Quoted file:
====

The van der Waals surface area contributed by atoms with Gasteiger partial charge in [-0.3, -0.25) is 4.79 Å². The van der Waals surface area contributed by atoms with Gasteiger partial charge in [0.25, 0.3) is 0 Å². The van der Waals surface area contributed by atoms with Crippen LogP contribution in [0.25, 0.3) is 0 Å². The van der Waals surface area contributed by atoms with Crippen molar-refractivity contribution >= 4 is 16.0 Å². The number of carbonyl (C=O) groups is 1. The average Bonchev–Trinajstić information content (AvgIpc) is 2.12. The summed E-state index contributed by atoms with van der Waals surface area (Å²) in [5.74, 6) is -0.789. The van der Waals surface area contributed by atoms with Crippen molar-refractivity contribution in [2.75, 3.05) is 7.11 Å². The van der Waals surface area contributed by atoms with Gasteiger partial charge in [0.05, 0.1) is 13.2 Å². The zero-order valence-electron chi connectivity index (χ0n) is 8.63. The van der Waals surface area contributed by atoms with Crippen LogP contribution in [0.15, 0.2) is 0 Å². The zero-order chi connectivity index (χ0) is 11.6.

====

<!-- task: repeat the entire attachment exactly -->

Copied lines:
The van der Waals surface area contributed by atoms with Gasteiger partial charge in [-0.3, -0.25) is 4.79 Å². The van der Waals surface area contributed by atoms with Gasteiger partial charge in [0.25, 0.3) is 0 Å². The van der Waals surface area contributed by atoms with Crippen LogP contribution in [0.25, 0.3) is 0 Å². The van der Waals surface area contributed by atoms with Crippen molar-refractivity contribution >= 4 is 16.0 Å². The number of carbonyl (C=O) groups is 1. The average Bonchev–Trinajstić information content (AvgIpc) is 2.12. The summed E-state index contributed by atoms with van der Waals surface area (Å²) in [5.74, 6) is -0.789. The van der Waals surface area contributed by atoms with Crippen molar-refractivity contribution in [2.75, 3.05) is 7.11 Å². The van der Waals surface area contributed by atoms with Gasteiger partial charge in [0.05, 0.1) is 13.2 Å². The zero-order valence-electron chi connectivity index (χ0n) is 8.63. The van der Waals surface area contributed by atoms with Crippen LogP contribution in [0.15, 0.2) is 0 Å². The zero-order chi connectivity index (χ0) is 11.6.